Your eye doctor may want to use special instruments to shine a light in your eye and examine your retina. You may need to have your eyes dilated for the eye exam.

What happens during pneumatic retinopexy?

Talk to eye doctor about what to expect during your procedure. You will probably have pneumatic retinopexy at your doctor’s office. In general, during the procedure:

  • You may receive a medication to help you relax, but you will be awake.
  • Your eye doctor may give you eye drops to dilate your eye. You’ll also get eye drops to make the area numb.
  • Your eye doctor may inject another anesthetic around your eye.
  • Your eye doctor may use a syringe to remove some fluid from inside your eye.
  • Your eye doctor will inject a bubble into the area near your retina. Your eye doctor may use an ophthalmoscope to make sure the air bubble is in the right place.
  • Your eye doctor may use a freezing instrument to help seal retina against the wall of the eye.
  • A healthcare provider may apply an antibiotic ointment to your eye to help prevent infection.
  • A healthcare provider may patch and cover your eye.

What happens after pneumatic retinopexy?

Ask your eye doctor about what you should expect after your procedure. Plan to have someone go home with you after the procedure.

Be sure to follow your eye doctor’s instructions about eye care. You may need to take eye drops with antibiotics to help prevent infection. Your eye may be a little sore after the procedure, but you should be able to take over-the-counter pain medications. You may need to wear an eye patch for a day or so.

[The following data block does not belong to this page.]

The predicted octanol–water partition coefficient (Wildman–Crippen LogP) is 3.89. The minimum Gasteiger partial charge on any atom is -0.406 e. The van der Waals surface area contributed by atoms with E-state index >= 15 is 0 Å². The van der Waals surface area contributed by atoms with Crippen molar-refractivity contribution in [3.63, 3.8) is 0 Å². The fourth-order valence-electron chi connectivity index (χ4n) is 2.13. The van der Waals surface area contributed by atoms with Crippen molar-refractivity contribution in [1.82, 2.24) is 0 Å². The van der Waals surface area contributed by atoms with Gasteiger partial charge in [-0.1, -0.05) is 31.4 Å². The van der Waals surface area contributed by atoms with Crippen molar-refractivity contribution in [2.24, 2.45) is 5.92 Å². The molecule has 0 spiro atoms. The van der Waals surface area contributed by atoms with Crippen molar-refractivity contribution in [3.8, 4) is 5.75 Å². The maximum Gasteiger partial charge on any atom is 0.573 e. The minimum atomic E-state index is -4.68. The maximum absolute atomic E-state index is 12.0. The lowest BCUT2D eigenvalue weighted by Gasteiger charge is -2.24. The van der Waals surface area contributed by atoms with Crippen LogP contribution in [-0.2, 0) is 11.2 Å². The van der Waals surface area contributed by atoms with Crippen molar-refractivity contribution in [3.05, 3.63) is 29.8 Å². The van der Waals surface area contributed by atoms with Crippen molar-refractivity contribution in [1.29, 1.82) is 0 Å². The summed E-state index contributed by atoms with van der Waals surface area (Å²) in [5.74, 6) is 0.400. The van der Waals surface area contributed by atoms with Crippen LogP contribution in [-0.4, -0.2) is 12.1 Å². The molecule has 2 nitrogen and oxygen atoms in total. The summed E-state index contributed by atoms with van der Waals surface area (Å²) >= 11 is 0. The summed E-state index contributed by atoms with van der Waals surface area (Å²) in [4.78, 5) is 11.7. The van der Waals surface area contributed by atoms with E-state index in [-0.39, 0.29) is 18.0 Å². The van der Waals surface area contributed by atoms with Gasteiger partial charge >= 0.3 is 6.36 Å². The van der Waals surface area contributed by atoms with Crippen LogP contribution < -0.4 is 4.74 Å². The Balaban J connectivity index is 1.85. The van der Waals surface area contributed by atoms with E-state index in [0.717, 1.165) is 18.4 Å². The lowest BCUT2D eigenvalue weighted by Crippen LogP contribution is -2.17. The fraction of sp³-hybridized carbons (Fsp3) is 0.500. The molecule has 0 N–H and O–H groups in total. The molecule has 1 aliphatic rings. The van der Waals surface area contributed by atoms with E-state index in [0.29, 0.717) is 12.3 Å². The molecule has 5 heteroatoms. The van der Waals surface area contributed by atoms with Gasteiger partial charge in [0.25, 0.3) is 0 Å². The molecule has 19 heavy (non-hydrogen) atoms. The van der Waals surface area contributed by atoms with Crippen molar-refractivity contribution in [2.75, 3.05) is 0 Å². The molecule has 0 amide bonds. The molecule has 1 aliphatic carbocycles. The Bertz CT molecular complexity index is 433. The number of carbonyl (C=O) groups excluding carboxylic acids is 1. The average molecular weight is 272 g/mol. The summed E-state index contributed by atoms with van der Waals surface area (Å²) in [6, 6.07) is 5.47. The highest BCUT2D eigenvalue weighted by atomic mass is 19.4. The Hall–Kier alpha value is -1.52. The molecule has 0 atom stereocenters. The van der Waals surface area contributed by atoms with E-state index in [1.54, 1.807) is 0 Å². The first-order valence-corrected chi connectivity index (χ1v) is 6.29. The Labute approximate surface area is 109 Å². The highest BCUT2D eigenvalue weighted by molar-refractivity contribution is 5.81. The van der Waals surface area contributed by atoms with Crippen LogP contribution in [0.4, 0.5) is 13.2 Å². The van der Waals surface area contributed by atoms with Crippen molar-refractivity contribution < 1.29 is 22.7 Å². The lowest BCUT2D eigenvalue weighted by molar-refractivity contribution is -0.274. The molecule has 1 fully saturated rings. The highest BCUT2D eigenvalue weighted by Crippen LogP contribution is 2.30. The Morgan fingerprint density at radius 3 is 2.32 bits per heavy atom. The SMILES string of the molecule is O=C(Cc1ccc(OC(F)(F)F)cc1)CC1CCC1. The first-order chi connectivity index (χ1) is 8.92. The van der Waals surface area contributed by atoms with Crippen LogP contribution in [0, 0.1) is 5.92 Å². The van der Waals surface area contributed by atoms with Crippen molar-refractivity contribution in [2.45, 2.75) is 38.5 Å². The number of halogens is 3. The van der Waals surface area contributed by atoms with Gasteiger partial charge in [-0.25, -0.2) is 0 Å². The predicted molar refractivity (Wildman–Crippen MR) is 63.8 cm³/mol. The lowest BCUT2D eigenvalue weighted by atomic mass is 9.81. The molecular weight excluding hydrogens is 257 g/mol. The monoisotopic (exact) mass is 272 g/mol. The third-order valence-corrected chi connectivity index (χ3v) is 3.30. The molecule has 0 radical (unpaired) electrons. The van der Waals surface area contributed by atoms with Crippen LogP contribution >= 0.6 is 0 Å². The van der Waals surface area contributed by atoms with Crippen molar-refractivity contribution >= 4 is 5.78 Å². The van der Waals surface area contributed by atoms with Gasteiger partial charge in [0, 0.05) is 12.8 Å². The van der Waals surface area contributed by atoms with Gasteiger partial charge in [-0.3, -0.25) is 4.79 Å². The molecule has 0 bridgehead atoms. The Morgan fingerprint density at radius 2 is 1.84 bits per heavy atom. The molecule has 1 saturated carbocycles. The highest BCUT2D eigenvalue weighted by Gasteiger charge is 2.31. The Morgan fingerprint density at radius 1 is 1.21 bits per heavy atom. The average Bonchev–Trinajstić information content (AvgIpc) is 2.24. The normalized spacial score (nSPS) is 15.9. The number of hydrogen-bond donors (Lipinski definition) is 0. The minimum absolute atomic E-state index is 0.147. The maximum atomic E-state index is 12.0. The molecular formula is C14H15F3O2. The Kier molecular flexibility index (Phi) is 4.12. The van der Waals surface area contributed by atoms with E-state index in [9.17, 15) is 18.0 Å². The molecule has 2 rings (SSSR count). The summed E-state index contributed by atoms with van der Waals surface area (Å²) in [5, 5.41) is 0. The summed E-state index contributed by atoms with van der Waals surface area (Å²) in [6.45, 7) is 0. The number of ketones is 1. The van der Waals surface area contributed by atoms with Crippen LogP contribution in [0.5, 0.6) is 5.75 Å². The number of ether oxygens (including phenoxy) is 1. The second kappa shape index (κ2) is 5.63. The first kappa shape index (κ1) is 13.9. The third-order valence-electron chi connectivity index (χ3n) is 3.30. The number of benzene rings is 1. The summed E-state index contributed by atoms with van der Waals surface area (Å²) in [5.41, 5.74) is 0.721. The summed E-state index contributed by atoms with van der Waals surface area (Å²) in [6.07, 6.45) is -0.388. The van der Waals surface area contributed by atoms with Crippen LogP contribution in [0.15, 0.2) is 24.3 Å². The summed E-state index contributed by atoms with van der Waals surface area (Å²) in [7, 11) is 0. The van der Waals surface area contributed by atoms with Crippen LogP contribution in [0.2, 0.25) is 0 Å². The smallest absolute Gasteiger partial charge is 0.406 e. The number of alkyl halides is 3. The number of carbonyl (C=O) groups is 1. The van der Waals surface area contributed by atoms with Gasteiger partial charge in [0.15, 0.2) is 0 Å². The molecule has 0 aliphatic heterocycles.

Your eye doctor will give you specific instructions about how to position your head after the procedure. It is important to follow all your eye doctor’s instructions to help reduce your chance for complications. You may need to keep a certain position for 8 hours or more after your pneumatic retinopexy. To avoid complications, you will also need to avoid air travel for a period after the procedure. Ask your eye doctor when it will be safe for you to fly again.

You will need close follow-up care with your eye doctor to see whether the procedure was effective. You may have a scheduled appointment the day after the procedure. Be sure to tell your eye doctor right away if you have decreasing vision or increasing pain or swelling around your eye. If the procedure doesn’t work, you may need to have surgery.

Next steps

Before you agree to the test or the procedure make sure you know:

  • The name of the test or procedure
  • The reason you are having the test or procedure
  • What results to expect and what they mean
  • The risks and benefits of the test or procedure
  • What the possible side effects or complications are
  • When and where you are to have the test or procedure
  • Who will do the test or procedure and what that person’s qualifications are
  • What would  happen if you did not have the test or procedure
  • Any alternative tests or procedures to think about
  • When and how will you get the results
  • Who to call after the test or procedure if you have questions or problems
  • How much will you have to pay for the test or procedure